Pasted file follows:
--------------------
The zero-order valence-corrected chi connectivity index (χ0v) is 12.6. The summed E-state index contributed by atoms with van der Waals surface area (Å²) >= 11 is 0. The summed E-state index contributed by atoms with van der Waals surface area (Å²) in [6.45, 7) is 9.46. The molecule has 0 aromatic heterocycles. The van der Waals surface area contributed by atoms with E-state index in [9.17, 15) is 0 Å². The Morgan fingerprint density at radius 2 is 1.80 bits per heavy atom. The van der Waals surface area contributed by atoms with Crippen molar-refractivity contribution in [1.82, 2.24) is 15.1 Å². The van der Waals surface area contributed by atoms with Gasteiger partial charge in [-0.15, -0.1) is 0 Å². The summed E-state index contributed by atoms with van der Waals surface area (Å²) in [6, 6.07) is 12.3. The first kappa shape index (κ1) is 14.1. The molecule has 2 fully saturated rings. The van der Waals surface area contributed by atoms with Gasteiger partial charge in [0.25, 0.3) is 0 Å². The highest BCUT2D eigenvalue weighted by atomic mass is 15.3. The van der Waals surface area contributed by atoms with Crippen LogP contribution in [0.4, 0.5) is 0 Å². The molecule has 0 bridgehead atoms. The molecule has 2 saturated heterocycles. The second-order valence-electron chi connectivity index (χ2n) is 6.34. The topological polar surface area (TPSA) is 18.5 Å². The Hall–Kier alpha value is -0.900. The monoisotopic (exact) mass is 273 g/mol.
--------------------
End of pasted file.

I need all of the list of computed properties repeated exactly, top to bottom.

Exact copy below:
The zero-order valence-corrected chi connectivity index (χ0v) is 12.6. The summed E-state index contributed by atoms with van der Waals surface area (Å²) >= 11 is 0. The summed E-state index contributed by atoms with van der Waals surface area (Å²) in [6.45, 7) is 9.46. The molecule has 0 aromatic heterocycles. The van der Waals surface area contributed by atoms with E-state index in [9.17, 15) is 0 Å². The Morgan fingerprint density at radius 2 is 1.80 bits per heavy atom. The van der Waals surface area contributed by atoms with Crippen molar-refractivity contribution in [1.82, 2.24) is 15.1 Å². The van der Waals surface area contributed by atoms with Gasteiger partial charge in [-0.15, -0.1) is 0 Å². The summed E-state index contributed by atoms with van der Waals surface area (Å²) in [6, 6.07) is 12.3. The first kappa shape index (κ1) is 14.1. The molecule has 2 fully saturated rings. The van der Waals surface area contributed by atoms with Gasteiger partial charge in [0.25, 0.3) is 0 Å². The highest BCUT2D eigenvalue weighted by atomic mass is 15.3. The van der Waals surface area contributed by atoms with Crippen LogP contribution in [0.4, 0.5) is 0 Å². The molecule has 0 bridgehead atoms. The molecule has 2 saturated heterocycles. The second-order valence-electron chi connectivity index (χ2n) is 6.34. The topological polar surface area (TPSA) is 18.5 Å². The Hall–Kier alpha value is -0.900. The monoisotopic (exact) mass is 273 g/mol.